"We went from one part-time trainer to five full-time trainers," says Huber. "Their willingness to help us be successful and to help our people at not just jobs but careers had a huge impact on what we were able to do."
Payflex had other options.
"At our building in Hagerstown, we could have doubled our space," Huber says. "It's a decent place to run our type of operation and a decent place to do business."
But it lacks the educational benefits Omaha has, he says, and its relative remoteness made it less attractive than the "vibrant community" of Omaha.
"This seemed like a better place for a combination of doing business, raising a family and trying to live a life that has fun and excitement in it," Huber says. "People don't use that phrase talking about Omaha, but it is a good place to live."
But was bringing offshore work back from India really the best business case?
"The reason we did that is we can actually do it cheaper here," says Huber. "No one else believes it either, but that's fine."
Then he explains why.
"The software we've developed is very efficient. We pay more per hour to have the work done, but when you think about all the management that surrounds offshoring jobs, there is a lot of overhead associated with pushing it over there. But here's the biggest factor — we're not saving lives, but trying to make lives easier, and one thing involved in that is turnaround time. By the time you get information in, get it scanned, sent to India, and then get the work done, you end up losing a day and a half. Our turnaround time is a quarter of a day now. Now you have a competitive advantage."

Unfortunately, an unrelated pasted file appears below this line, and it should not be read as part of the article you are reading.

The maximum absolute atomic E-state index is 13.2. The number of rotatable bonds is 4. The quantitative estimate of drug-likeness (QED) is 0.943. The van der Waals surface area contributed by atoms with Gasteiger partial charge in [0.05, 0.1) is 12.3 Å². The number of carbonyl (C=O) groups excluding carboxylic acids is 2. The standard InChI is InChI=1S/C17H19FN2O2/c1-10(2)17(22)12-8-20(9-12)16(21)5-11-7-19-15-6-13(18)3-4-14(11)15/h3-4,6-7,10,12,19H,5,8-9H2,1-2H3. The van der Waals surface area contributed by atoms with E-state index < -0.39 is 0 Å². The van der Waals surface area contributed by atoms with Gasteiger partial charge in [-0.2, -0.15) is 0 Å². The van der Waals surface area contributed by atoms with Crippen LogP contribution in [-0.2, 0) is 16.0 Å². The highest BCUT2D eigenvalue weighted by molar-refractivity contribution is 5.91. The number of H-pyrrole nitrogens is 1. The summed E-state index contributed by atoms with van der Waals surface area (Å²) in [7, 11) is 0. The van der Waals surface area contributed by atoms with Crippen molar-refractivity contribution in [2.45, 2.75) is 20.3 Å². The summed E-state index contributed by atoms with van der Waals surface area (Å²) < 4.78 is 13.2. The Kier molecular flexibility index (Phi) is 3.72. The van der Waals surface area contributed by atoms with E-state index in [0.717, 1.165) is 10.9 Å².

'Like a Site We Would Have Built'
At the former ADT building in the Greater Omaha community of Papillion, Pentagon Federal Credit Union (PenFed), which already employs 284 at an accounting, data and call center in northwest Omaha it's operated since 1992, is establishing a second customer care operations center to handle mortgages and collections for its 900,000 members worldwide.
PenFed is growing nationally at 20 percent a year. The Papillion operations center will give the company room to grow locally for the next 7–10 years. The immediate $4-million investment will allow the company to recruit employees from two different parts of the metro area, and ultimately double its work force. Jim Kingsley, senior vice president of the regional service center in Omaha, says the response to early recruitment has been excellent, and looks for more of the same: "This center particularly will give me an advantage when I recruit for entry-level jobs, which tend to live around where you have the center," he says.